Lalitk When I got my Pacific it was replacing a Lumin X-1 which I loved. IMO, there was not much of a difference in performance between the X-1 and the Pacific. That is why I made the comment that I probably didn't need to buy the most expensive Lampi. I wanted to try an all tube system and so I sold the X-1.
The bottom line....the DAC is important but I can now say the Music Server is every bit as important and I am super glad I went that route.
My understanding of why the quality of the streaming source or server matters is because of the EMI that these components can generate. General purpose computing devices such as PCs and Mac aren't focused on minimizing the amount of electrical noise that they generate. That has been my experience from going from a laptop to a dedicated streamer as well from hands-on experimentation. A reason to get a separate streamer & DAC is that you might like the sound of one company's DACs but they might not make the best streamers. Some things I've read about digital sound quality from people that should know:
Bob Stuart, Meridian Audio"Of course digital bits-are-bits and with due care, each of the three interfaces (USB, Toslink, coaxial) can deliver the same data at approximately the same time. But the audio we hear is analog and real-world devices are subject to a variety of interferences including data-induced jitter, other process-induced jitter, (and) common- and differential-mode electromagnetic noise. In the ideal world, the data are clocked in by and buffered in the DAC (asynchronous mode) and then de-jittered before conversion. In my experience this can never be perfect, just made closer and closer to irrelevance."
A simple model of EMI-induced timing jitter in digital circuits, its statistical distribution and its effect on circuit performance, IEEE TRANSACTIONS ON ELECTROMAGNETIC COMPATIBILITY, VOL. 45, NO. 3, AUGUST 2003: https://eprints.whiterose.ac.uk/640/1/robinsonmp2.pdf
@lalitk Hi Lalitk, how are you my friend? Time has fly-by pretty fast. I have the flagship T+A SD3100HV for more than a year and now I want to take my streaming to another level. Do you have any suggestion for me?
I do not think so if Fibre streaming is used. There are some comments by Lumin X1 users on this thread that seem to contradict what I am saying, but I want more feedback before I am convinced.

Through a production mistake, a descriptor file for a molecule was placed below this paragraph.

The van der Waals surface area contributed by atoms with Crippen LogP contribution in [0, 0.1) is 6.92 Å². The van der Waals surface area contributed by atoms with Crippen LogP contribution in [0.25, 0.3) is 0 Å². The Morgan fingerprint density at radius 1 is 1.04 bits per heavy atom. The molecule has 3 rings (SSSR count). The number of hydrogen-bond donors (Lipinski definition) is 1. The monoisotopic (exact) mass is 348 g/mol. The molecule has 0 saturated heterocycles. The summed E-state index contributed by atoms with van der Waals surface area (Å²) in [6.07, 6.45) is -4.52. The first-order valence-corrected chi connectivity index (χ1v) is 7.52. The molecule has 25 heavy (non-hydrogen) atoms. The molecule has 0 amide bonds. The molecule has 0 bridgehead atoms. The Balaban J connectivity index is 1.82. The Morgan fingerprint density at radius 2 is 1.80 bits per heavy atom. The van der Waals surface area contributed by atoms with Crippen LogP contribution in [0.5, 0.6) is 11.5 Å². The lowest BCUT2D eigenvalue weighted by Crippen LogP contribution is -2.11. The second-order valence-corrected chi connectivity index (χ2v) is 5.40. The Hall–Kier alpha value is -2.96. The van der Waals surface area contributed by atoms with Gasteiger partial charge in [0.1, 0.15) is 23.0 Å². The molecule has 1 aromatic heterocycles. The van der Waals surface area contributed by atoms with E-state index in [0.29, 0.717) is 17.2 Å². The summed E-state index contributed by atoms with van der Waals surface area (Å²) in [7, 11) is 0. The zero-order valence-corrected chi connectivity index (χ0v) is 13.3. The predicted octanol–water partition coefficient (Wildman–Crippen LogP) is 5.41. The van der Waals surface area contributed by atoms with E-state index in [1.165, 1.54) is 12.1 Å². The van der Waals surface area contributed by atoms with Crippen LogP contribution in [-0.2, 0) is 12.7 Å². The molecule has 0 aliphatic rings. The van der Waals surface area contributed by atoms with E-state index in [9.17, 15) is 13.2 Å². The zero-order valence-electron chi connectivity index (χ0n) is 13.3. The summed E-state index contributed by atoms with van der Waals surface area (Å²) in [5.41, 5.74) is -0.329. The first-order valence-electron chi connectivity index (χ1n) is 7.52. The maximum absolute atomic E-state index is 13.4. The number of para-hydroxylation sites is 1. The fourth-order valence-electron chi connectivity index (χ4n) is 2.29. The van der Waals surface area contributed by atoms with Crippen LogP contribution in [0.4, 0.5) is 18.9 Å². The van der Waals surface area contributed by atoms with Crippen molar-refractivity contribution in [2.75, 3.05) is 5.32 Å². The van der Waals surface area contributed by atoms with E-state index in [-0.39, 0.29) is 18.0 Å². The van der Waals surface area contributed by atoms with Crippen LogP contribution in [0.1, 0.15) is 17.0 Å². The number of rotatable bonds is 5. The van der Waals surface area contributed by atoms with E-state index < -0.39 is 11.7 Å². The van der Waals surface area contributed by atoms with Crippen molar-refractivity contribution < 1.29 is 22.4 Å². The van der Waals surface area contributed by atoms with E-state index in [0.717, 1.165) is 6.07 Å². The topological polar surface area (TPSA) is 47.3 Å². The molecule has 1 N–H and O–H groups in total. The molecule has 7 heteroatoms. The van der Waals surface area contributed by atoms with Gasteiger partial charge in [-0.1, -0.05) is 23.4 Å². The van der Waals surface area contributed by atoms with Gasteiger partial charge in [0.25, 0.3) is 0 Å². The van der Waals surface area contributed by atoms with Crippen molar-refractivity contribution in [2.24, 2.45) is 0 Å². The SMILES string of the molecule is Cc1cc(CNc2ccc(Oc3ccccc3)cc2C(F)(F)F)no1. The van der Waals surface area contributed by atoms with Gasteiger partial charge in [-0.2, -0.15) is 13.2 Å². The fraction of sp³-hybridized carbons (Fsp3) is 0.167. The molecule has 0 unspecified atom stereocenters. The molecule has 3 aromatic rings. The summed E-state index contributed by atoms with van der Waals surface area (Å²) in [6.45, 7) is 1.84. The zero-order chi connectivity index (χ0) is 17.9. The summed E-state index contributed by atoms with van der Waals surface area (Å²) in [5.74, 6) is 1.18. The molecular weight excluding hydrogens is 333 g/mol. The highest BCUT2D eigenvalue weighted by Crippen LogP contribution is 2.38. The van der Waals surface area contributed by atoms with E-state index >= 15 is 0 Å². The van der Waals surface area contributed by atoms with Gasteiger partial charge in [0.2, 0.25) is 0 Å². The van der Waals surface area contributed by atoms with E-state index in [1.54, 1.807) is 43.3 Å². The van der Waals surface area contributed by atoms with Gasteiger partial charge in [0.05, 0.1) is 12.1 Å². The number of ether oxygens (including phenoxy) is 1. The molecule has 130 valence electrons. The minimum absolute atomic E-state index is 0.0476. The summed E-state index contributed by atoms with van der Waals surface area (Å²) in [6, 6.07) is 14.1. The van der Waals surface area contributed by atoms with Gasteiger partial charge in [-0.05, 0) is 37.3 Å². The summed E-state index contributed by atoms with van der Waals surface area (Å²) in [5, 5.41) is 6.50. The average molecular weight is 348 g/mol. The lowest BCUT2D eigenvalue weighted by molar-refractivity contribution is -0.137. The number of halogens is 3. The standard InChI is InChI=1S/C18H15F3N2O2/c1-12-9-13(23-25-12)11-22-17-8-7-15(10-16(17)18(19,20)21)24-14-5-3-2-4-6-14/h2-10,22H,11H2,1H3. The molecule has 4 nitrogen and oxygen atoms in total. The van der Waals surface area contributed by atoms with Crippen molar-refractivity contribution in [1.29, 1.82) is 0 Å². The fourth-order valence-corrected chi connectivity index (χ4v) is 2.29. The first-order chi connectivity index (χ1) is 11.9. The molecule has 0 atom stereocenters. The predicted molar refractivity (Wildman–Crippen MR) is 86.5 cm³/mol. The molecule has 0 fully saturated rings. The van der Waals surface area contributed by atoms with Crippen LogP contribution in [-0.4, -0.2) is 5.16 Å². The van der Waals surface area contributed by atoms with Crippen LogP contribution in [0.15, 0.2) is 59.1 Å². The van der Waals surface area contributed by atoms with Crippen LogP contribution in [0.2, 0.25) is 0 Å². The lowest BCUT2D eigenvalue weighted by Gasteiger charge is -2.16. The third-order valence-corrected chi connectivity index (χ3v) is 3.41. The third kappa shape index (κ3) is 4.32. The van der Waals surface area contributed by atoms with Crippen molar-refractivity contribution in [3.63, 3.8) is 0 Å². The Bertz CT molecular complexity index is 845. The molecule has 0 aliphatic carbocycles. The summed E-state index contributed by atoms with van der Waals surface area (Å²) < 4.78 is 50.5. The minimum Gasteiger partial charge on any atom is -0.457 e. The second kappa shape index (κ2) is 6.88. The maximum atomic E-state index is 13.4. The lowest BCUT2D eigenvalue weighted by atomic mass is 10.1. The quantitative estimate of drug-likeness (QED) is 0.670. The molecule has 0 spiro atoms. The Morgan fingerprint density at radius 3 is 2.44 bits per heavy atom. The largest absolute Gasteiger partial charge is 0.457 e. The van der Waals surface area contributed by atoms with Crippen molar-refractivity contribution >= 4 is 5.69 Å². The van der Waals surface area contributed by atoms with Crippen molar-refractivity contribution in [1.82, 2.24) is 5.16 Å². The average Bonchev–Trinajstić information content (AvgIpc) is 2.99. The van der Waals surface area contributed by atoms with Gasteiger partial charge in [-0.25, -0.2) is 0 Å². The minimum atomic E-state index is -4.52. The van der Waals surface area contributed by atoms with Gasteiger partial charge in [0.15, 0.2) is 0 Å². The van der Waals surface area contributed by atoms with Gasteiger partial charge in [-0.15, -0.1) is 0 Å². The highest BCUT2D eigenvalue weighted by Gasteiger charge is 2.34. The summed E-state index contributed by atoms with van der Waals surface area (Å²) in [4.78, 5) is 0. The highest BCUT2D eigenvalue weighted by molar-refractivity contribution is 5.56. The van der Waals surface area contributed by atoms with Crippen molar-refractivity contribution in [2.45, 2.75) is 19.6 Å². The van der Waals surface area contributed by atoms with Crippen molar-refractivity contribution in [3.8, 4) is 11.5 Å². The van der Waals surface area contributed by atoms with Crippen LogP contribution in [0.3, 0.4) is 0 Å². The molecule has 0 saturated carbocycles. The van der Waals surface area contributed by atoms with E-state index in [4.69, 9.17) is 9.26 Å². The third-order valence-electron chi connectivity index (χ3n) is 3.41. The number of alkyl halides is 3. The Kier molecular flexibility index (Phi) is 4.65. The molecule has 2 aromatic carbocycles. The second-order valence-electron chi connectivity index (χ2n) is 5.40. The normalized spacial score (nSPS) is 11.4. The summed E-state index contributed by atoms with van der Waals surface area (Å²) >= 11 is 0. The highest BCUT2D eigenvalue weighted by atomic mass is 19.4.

I have not tested this with an expensive Music Server. I did ask this same question as the OP's on the ComputerAudiophile.com site. The guy running the site said that he will do an article on this issue. I trust the guys over there when it comes to computer audio. A Music Server is also a computer.
@sns So the next question to you would be if have you used a crappy noisy computer as a music server and compared it to your (I am assuming) expensive music server. This would be after you had installed the Fibre Optic conversion in the last leg of streaming just before your DAC.
@yyzsantabarbara Yes, I'd say server is right up there with dac in importance. I'd rather have decent dac with quality server vs. general purpose computer with better dac. But really both need to be on general par to one another for best performance. Optical conversion is far better served to upgrade after dac and server optimized.
As a Roon endpoint which is better, an Oppo 205 or ultraRendu with LPS 1.2 and Ayre QB-9 DSD DAC, or does it matter? Unfortunately, I don’t see a way of using the Ayre DAC with the Oppo.
I’m using the Oppo 205 with a NAD M22 amp to drive KEF LS50s, but I preferred the sound of the ultraRendu complex with an Ayre A7Xe integrated. Is it server or amp? One channel of A7Xe is out and it has no provision for subs, so I plan to replace it with the Parasound JC2 preamp and JC 1 monoblocks I have.
@dbphd I'd be shocked if the Rendu/Ayre wasn't best of these options. A bit of a stretch but when I owned an Oppo 105, a microRendu crushed it and I'm sure the QB9 will do the same vs the Oppo's DAC. YMMV.
Side note, the JC1s will be a mighty beefy combo driving the small KEFs. Shouldn't be a problem, but certainly more power than you need...Cheers, Spencer
sbank JC 1s are what I have, except for a few Proceed Amp 2s. My preference would be to use an Ayre KX-5xeMP preamp I have with an Ayre V-3 amp, but I haven't found a V-3 for sale. I think I'll use the ultraRendu, LPS 1.2, and Ayre QB-9 DSD as the Roon endpoint.